Are surface-scanning satellites able to show certain parts of Earth's surface real-time? For example, to follow a person who's escaping.

Somewhere I heard that these satellites are able to make pictures only, but unable to make constant video stream. In fact, 20-30 pictures per seconds might be enough to create the feel of moving.

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    $\begingroup$ There is no difference between a "constant video stream" and 20-30 images per second. That's what a video is. $\endgroup$
    – Vortico
    Apr 29, 2014 at 6:16

4 Answers 4


Satellites are nowadays definitely not bandwidth starved, considering we've just had a few launches in the past month orbiting satellites capable of relaying live telecasts even in quad HD resolution. But the problem with tracking someone on the ground in real-time is more one of radial resolution, than the communications capabilities of satellites.

You see, the Geostationary Orbit (GEO) is at an altitude of roughly 35,786 kilometres (22,236 mi) above the Earth's equator, so that's quite a long distance and you'd need a telescope in the range of the Hubble Space Telescope to see much detail on the ground. Obviously, we're talking of a huge mass satellite then, which doesn't make the task of orbiting at least 3 of them any easier.


So alternatively, you could use a cluster of satellites that orbit at a lot lower altitudes in Low Earth Orbit, say around 500 km above the Earth's surface. Their radial resolution could be a lot better even by using fairly small (in relative terms) lenses, but they will pass one specific point on the surface of the Earth a lot faster, so you'd want to move the task of tracking a single point from one satellite to another to keep your target in their line of sight. They would also have to move the lense constantly, to adjust for the fast changing angle of a relatively stationary target on the surface of the Earth.


So the answer to your question is not quite as straightforward as you might have hoped it would be. It is possible, but would require either a huge telescope-like tracking satellite in the GEO (and even then the object you're tracking has to be observable from the position the satellite is), or you will have to delegate this task of tracking an object on the surface of the Earth in real-time to several satellites that follow each other's orbit at regular intervals, enabling covering of a single point on the Earth at all times.

But regardless if you're using a few huge GEO satellites, or a large number of smaller LEO ones, they still can't make clouds move away from being over your target you're tracking. You could of course use different electromagnetic wavelengths than those in visible light spectrum, and hope they penetrate lower atmosphere weather formations easier, but it wouldn't really look like the orthophoto images on Google Maps, for example.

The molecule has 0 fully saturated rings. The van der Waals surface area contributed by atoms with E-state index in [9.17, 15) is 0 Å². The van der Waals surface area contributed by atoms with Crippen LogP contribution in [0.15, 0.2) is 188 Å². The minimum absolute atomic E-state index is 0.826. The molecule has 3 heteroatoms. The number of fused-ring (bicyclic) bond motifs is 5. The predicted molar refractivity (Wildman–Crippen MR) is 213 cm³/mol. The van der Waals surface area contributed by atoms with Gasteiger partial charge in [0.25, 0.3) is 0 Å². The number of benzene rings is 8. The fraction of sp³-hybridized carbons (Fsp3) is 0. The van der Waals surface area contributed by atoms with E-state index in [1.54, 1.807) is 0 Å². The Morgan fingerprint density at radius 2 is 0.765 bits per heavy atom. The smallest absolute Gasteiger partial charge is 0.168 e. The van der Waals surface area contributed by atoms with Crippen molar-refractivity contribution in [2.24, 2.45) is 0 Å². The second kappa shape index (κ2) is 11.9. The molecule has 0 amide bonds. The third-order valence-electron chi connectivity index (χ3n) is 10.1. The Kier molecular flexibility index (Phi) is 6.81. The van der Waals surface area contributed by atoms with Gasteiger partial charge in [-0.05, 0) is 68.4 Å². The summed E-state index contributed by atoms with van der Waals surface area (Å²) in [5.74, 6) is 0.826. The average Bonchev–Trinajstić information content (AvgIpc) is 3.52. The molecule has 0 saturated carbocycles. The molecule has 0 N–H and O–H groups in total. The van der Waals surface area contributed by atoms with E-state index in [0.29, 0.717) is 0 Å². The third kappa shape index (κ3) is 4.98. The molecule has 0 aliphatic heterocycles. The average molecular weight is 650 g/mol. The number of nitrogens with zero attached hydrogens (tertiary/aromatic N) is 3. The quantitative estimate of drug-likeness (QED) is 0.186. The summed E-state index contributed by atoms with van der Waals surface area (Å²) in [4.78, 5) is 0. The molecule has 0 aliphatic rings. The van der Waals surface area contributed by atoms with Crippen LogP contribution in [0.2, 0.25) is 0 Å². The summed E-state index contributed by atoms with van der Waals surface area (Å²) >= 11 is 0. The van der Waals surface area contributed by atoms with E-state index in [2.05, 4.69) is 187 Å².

For the most part, it's just easier, faster and cheaper to deploy reconnaissance airplanes over your target, or if you're on a tight budget, maybe paint a blimp with some advert nobody cares to give attention to, and have your cameras hover a lot closer to the target you'd like to track and avod the cloud cover. But it is certainly not impossible to reconfigure a large array of satellites on the fly, although you better hope your boss didn't want you to read your target's newspaper through the clouds, or at an angle with direct line of sight.

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    $\begingroup$ You could of course use different electromagnetic wavelengths than those in visible light spectrum, and hope they penetrate lower atmosphere weather formations easier; at any wavelength long enough to penetrate clouds (i.e. microwaves), you can't remotely get a high enough resolution to detect people, due to the diffraction limit. $\endgroup$
    – gerrit
    Sep 2, 2013 at 13:27
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    $\begingroup$ @gerrit - I've already mentioned that problem, granted, in a bit more liberal form: "...although you better hope your boss didn't want you to read your target's newspaper through the clouds..." ;) $\endgroup$
    – TildalWave
    Sep 2, 2013 at 14:16
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    $\begingroup$ Nice use of xkcd images:-) $\endgroup$
    – Rory Alsop
    Sep 2, 2013 at 15:30
  • $\begingroup$ Example of a satellite cluster, generating 2 min videos each $\endgroup$ Nov 12, 2021 at 10:16

Short Answer


Theory Answer

Satellite Television is broadcast at full 1080P high definition (1980x1080 px + sound + Closed Captioning + Program Metadata) data rates with many channels per satellite — 50+ — and is also receiving at a slightly higher rate (Data In = Data Out + control data on a separate channel).